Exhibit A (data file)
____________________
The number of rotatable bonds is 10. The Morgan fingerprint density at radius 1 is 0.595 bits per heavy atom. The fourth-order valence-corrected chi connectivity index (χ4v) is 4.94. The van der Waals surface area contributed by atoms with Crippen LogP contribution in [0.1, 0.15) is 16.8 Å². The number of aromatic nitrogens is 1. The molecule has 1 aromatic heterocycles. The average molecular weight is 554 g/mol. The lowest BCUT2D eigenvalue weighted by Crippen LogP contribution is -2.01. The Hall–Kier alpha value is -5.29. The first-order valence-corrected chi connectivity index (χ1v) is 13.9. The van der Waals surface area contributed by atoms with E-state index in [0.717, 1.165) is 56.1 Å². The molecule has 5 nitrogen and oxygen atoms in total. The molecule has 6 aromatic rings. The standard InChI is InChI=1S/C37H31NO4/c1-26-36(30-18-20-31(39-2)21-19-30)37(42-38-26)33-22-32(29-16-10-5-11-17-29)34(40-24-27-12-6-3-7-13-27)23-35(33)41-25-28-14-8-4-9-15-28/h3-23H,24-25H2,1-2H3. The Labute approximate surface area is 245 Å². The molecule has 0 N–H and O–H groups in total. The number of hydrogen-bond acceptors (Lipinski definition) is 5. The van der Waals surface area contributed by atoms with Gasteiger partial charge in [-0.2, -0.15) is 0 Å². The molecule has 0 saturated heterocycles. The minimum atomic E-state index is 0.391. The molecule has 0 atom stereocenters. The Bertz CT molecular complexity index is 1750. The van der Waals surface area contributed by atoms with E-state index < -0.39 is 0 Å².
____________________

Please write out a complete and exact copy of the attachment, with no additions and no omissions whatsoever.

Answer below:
The number of rotatable bonds is 10. The Morgan fingerprint density at radius 1 is 0.595 bits per heavy atom. The fourth-order valence-corrected chi connectivity index (χ4v) is 4.94. The van der Waals surface area contributed by atoms with Crippen LogP contribution in [0.1, 0.15) is 16.8 Å². The number of aromatic nitrogens is 1. The molecule has 1 aromatic heterocycles. The average molecular weight is 554 g/mol. The lowest BCUT2D eigenvalue weighted by Crippen LogP contribution is -2.01. The Hall–Kier alpha value is -5.29. The first-order valence-corrected chi connectivity index (χ1v) is 13.9. The van der Waals surface area contributed by atoms with E-state index in [0.717, 1.165) is 56.1 Å². The molecule has 5 nitrogen and oxygen atoms in total. The molecule has 6 aromatic rings. The standard InChI is InChI=1S/C37H31NO4/c1-26-36(30-18-20-31(39-2)21-19-30)37(42-38-26)33-22-32(29-16-10-5-11-17-29)34(40-24-27-12-6-3-7-13-27)23-35(33)41-25-28-14-8-4-9-15-28/h3-23H,24-25H2,1-2H3. The Labute approximate surface area is 245 Å². The molecule has 0 N–H and O–H groups in total. The number of hydrogen-bond acceptors (Lipinski definition) is 5. The van der Waals surface area contributed by atoms with Gasteiger partial charge in [-0.2, -0.15) is 0 Å². The molecule has 0 saturated heterocycles. The minimum atomic E-state index is 0.391. The molecule has 0 atom stereocenters. The Bertz CT molecular complexity index is 1750. The van der Waals surface area contributed by atoms with E-state index < -0.39 is 0 Å².